Thursday, August 16, 2007

Send Email from Windows Batch/VBS File

Our scenario was we were trying to improve on the manual process that a previous network administrator was using where he was manually checking the server each night to make sure a script had run, obviously this isn't a process that can be duplicated very successfully across many clients (I kinda like my free time at night) so we wanted to set up a script which handled the normal network, disk, etc. issues and sent us an email when done.

There are some great alternatives to sending a script like the ones outlines in this article, How can I send an e-mail message from a script? on the Petri Knowledge Base however I prefer to use built-in windows functionality whenever I can as I don't have time to review everyone's source (if available) to make sure that it doesn't have an malicious stuff in it. There are obviously plenty of girations you can do to this script like storing your password securely in the registry, making the send script into it's own bat file that can be called from others and the list goes on but I wanted to get it out there for people struggling. The only thing that is needed is the smtp server, email address and password and you should be good to go.


Set Message = CreateObject("CDO.Message")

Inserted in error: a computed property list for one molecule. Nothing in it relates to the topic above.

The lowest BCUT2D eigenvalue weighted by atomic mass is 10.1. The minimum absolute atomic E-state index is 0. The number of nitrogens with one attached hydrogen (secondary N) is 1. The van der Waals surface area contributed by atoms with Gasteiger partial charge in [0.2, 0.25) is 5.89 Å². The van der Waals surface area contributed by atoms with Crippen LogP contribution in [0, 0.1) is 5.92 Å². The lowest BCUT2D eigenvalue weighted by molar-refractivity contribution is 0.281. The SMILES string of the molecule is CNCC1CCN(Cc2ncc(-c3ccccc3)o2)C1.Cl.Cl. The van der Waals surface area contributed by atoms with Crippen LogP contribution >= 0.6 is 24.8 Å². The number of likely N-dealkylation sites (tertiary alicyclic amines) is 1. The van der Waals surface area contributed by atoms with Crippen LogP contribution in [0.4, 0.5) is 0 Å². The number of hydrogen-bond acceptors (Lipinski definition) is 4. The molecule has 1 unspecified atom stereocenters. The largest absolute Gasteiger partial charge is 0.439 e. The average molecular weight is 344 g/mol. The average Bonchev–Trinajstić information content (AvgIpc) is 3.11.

With Message

'==This section provides the configuration information for the remote SMTP server.
'==Normally you will only change the server name or IP.
.Configuration.Fields.Item("") = 2

' smtp authentication type
.Configuration.Fields.Item("") = 1

'Name or IP of Remote SMTP Server
.Configuration.Fields.Item("") = ""

'Server port (typically 25)
.Configuration.Fields.Item("") = 25

' username & you know what
.Configuration.Fields.Item("") = ""
.Configuration.Fields.Item("") = "notifications-password"


'==End remote SMTP server configuration section==

.To = ""
.From = ""
.Subject = "Scripted Email Notification"
.TextBody = "This email was sent from a vbs file"


End With

MsgBox("Email Generated Successfully")

Wednesday, August 1, 2007

Windows Event Logs On Remote System As Different User

We ran into an issue recently where one client had multiple domains set up and access to separate servers required logging in as a different user on a different Active Directory domain. One of the servers was having issues with logging on due to slow performance so we wanted to view the remote logs as a different user, there are a few ways to do this but the easiest I found is run the following at the command prompt.

runas /netonly /user:DOMAIN\USERID "eventvwr.exe"

At this point you will be prompted for the password for that account then the Event Viewer will popup, you can then change it to the Remote Computer Name/IP and you should be good to go.